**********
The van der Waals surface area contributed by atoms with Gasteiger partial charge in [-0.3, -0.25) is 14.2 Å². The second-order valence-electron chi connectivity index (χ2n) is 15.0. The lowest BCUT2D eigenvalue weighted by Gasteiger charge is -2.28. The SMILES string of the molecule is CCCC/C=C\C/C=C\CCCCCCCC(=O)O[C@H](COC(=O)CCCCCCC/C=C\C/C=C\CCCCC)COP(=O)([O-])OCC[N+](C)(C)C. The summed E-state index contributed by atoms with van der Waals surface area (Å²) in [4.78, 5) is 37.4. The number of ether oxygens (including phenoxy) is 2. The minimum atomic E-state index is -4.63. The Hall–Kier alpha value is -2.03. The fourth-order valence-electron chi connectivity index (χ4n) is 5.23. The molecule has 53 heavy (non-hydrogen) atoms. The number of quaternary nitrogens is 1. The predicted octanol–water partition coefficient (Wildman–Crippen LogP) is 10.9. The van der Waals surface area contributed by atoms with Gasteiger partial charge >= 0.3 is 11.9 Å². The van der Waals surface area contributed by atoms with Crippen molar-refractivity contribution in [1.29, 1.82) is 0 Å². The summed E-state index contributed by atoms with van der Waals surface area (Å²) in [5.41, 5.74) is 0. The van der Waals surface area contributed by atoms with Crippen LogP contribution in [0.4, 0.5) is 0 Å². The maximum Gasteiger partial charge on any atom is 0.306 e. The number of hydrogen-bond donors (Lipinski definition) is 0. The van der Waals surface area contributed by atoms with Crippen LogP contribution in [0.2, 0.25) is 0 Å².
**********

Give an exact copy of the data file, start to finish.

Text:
The van der Waals surface area contributed by atoms with Gasteiger partial charge in [-0.3, -0.25) is 14.2 Å². The second-order valence-electron chi connectivity index (χ2n) is 15.0. The lowest BCUT2D eigenvalue weighted by Gasteiger charge is -2.28. The SMILES string of the molecule is CCCC/C=C\C/C=C\CCCCCCCC(=O)O[C@H](COC(=O)CCCCCCC/C=C\C/C=C\CCCCC)COP(=O)([O-])OCC[N+](C)(C)C. The summed E-state index contributed by atoms with van der Waals surface area (Å²) in [4.78, 5) is 37.4. The number of ether oxygens (including phenoxy) is 2. The minimum atomic E-state index is -4.63. The Hall–Kier alpha value is -2.03. The fourth-order valence-electron chi connectivity index (χ4n) is 5.23. The molecule has 53 heavy (non-hydrogen) atoms. The number of quaternary nitrogens is 1. The predicted octanol–water partition coefficient (Wildman–Crippen LogP) is 10.9. The van der Waals surface area contributed by atoms with Gasteiger partial charge >= 0.3 is 11.9 Å². The van der Waals surface area contributed by atoms with Crippen molar-refractivity contribution in [1.29, 1.82) is 0 Å². The summed E-state index contributed by atoms with van der Waals surface area (Å²) in [5.41, 5.74) is 0. The van der Waals surface area contributed by atoms with Crippen LogP contribution in [0.4, 0.5) is 0 Å². The maximum Gasteiger partial charge on any atom is 0.306 e. The number of hydrogen-bond donors (Lipinski definition) is 0. The van der Waals surface area contributed by atoms with Crippen LogP contribution in [0.2, 0.25) is 0 Å².